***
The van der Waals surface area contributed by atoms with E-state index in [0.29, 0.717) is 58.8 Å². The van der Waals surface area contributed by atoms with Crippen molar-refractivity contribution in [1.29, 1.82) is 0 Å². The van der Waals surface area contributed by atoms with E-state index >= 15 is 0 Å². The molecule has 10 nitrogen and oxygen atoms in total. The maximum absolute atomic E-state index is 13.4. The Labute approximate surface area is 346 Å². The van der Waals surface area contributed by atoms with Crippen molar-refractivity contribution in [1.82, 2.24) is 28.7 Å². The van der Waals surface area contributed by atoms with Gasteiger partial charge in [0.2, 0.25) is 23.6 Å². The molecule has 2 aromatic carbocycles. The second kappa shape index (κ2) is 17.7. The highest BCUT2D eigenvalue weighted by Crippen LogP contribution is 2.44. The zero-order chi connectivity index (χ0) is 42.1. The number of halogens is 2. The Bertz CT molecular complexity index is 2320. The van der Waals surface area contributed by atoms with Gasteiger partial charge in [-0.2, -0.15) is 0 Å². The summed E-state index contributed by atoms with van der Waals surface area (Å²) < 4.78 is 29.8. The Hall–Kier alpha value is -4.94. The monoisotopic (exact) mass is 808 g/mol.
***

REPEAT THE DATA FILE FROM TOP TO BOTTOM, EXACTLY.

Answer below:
The van der Waals surface area contributed by atoms with E-state index in [0.29, 0.717) is 58.8 Å². The van der Waals surface area contributed by atoms with Crippen molar-refractivity contribution in [1.29, 1.82) is 0 Å². The van der Waals surface area contributed by atoms with E-state index >= 15 is 0 Å². The molecule has 10 nitrogen and oxygen atoms in total. The maximum absolute atomic E-state index is 13.4. The Labute approximate surface area is 346 Å². The van der Waals surface area contributed by atoms with Crippen molar-refractivity contribution in [1.82, 2.24) is 28.7 Å². The van der Waals surface area contributed by atoms with Gasteiger partial charge in [0.2, 0.25) is 23.6 Å². The molecule has 2 aromatic carbocycles. The second kappa shape index (κ2) is 17.7. The highest BCUT2D eigenvalue weighted by Crippen LogP contribution is 2.44. The zero-order chi connectivity index (χ0) is 42.1. The number of halogens is 2. The Bertz CT molecular complexity index is 2320. The van der Waals surface area contributed by atoms with Gasteiger partial charge in [-0.2, -0.15) is 0 Å². The summed E-state index contributed by atoms with van der Waals surface area (Å²) < 4.78 is 29.8. The Hall–Kier alpha value is -4.94. The monoisotopic (exact) mass is 808 g/mol.